Just How Busy Is The Dallas-Fort Worth Market?

First-time homebuyers better pack patience along with their fine china

It’s a wild and wooly time to buy a house, but it can be especially trepidatious for the first-time buyer, now tasked with navigating the process during a time when homes sometimes only last hours on the market.

But that doesn’t mean you shouldn’t try, said Allie Beth Allman and Associates executive vice president Susan Baldwin and Rogers Healy, owner of the eponymous Rogers Healy and Associates.

Looking for a home and getting to the closing table can feel like a marathon, not a spring. But it will be worth it.

Susan Baldwin

“My advice to the first-time homebuyers is to get pre-qualified in advance. Many areas are seeing multiple offers, and it’s hard to compete with a cash buyer without being really ready,” Baldwin said. “Also, looking at lots of homes is never a waste of time because then you will know when you see ‘the one!’ Finding your neighborhood will help you target your search. And don’t get discouraged!”

“I can’t stress patience enough. Today’s market is more competitive than we have ever seen it, and not just for entry-level homes,” said Healy. “Luxury homes are just as competitive. Be patient with the process and trust that everything happens for a reason.”

“As you are looking for a home, I urge you to put yourself in the seller’s shoes. Thinking like a buyer can change the way your deal works,” he added. “Also, over-communicate with your Realtor throughout the entire process. Buying your first home can be a daunting task, and you shouldn’t have to navigate it on your own. Don’t be afraid to over ask, it will end up helping you in the long run.”

Sources: MetroTex Association of Realtors, National Association of Realtors, Zillow (PHOTO: 123RF.COM/TEERAWUT MASAWAT , ILLUSTRATION: MELANIE THORNTON)

Healy and Baldwin said that managing expectations for buyers is also part of their jobs now.

“Right now, individuals in the Dallas-Fort Worth market aren’t just competing against each other; they are competing with the thousands of other people who are relocating to North Texas,” Healy said. “It can be frustrating to not only lose out on an offer but lose out on an offer from someone who has only toured the home virtually.”

“I tell my sellers that the best offer may not be the highest offer because some buyers get overly enthusiastic but really can’t perform,” Baldwin added. “And it’s always a good idea to send a letter with a photo to personalize yourselves in a multiple bid situation.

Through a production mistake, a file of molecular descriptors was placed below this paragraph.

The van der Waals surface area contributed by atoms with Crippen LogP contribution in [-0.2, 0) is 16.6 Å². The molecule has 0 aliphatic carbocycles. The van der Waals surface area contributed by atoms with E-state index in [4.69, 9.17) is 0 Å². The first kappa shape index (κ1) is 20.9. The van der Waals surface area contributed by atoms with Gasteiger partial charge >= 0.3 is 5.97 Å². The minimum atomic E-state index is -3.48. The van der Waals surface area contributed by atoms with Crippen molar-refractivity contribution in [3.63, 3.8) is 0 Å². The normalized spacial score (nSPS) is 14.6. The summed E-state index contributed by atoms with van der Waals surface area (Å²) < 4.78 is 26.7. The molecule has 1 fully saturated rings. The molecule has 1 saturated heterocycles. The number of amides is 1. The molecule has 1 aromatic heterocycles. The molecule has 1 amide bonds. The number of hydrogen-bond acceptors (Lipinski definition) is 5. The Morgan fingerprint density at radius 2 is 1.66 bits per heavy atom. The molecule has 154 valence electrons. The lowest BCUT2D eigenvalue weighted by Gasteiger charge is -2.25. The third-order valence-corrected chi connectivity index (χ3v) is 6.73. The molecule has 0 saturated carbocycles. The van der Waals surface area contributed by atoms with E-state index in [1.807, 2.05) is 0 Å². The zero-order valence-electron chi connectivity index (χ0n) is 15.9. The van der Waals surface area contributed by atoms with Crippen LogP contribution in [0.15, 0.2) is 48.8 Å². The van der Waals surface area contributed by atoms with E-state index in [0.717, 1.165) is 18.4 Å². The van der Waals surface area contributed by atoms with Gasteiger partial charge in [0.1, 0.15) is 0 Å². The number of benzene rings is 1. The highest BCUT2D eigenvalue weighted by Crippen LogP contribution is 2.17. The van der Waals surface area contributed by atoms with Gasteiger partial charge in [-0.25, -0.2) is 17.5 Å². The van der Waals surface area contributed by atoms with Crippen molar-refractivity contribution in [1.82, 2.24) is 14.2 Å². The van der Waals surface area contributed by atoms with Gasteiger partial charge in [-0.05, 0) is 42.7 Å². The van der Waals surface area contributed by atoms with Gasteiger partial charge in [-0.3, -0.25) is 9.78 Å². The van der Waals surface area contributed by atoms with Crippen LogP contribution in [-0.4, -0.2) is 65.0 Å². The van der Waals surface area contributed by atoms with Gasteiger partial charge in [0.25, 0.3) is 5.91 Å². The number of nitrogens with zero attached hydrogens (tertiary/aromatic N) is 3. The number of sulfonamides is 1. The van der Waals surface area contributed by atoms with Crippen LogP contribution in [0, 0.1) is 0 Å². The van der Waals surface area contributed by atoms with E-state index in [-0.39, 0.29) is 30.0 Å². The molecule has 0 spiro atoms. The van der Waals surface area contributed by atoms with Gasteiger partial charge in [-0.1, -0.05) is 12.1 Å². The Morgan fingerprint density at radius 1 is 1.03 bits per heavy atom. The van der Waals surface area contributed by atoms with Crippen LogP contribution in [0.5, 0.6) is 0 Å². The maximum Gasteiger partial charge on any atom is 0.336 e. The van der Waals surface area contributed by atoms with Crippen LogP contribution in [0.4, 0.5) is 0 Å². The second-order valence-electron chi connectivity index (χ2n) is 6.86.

“Sometimes sellers root for the first-time buyers! It’s like anything. Put your best foot forward and then be confident in who you are and the offer you are able to submit. You will get a great home.”

Healy said that once you’re in home buying mode, it’s a bad time to make many big decisions.

“While you are waiting for your closing date, make sure you are not making any major life changes,” he said. “One of the worst things to happen is to lose the house after having your offer accepted. Make sure your finances aren’t changing, you aren’t switching jobs, and you aren’t making any major purchases. Keep a low profile until after you have closed.”

He also said that real estate professionals might need to get a little more creative to help their homebuyers find that dream home. He suggests crafting a more dynamic offer that includes things that might be more beneficial to the seller, like a free leaseback or slightly shortening the option period.

“Find the right Realtor for you and your needs. I can’t stress how important your relationship with your Realtor is,” he added. “They will be the ones fighting for your perfect home, and given the competition in the market today, that relationship is even stronger.”

But most of all, both say that buying a home right now — for anyone — is an exercise in patience.

“Looking for a home and getting to the closing table can feel like a marathon, not a sprint,” Baldwin said. “But it will be worth it.”

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Bethany Erickson

Bethany Erickson, Digital Editor at People Newspapers, cut her teeth on community journalism, starting in Arkansas. Recently, she's taken home a few awards for her writing, including first place for her tornado coverage from the National Newspapers Association's 2020 Better Newspaper Contest, a Gold award for Best Series at the 2018 National Association of Real Estate Editors journalism awards, a 2018 Hugh Aynesworth Award for Editorial Opinion from the Dallas Press Club, and a 2019 award from NAREE for a piece linking Medicaid expansion with housing insecurity. She is a member of the Education Writers Association, the Society of Professional Journalists, the National Association of Real Estate Editors, the News Leaders Association, the News Product Alliance, and the Online News Association. She doesn't like lima beans, black licorice or the word synergy. You can reach her at [email protected].

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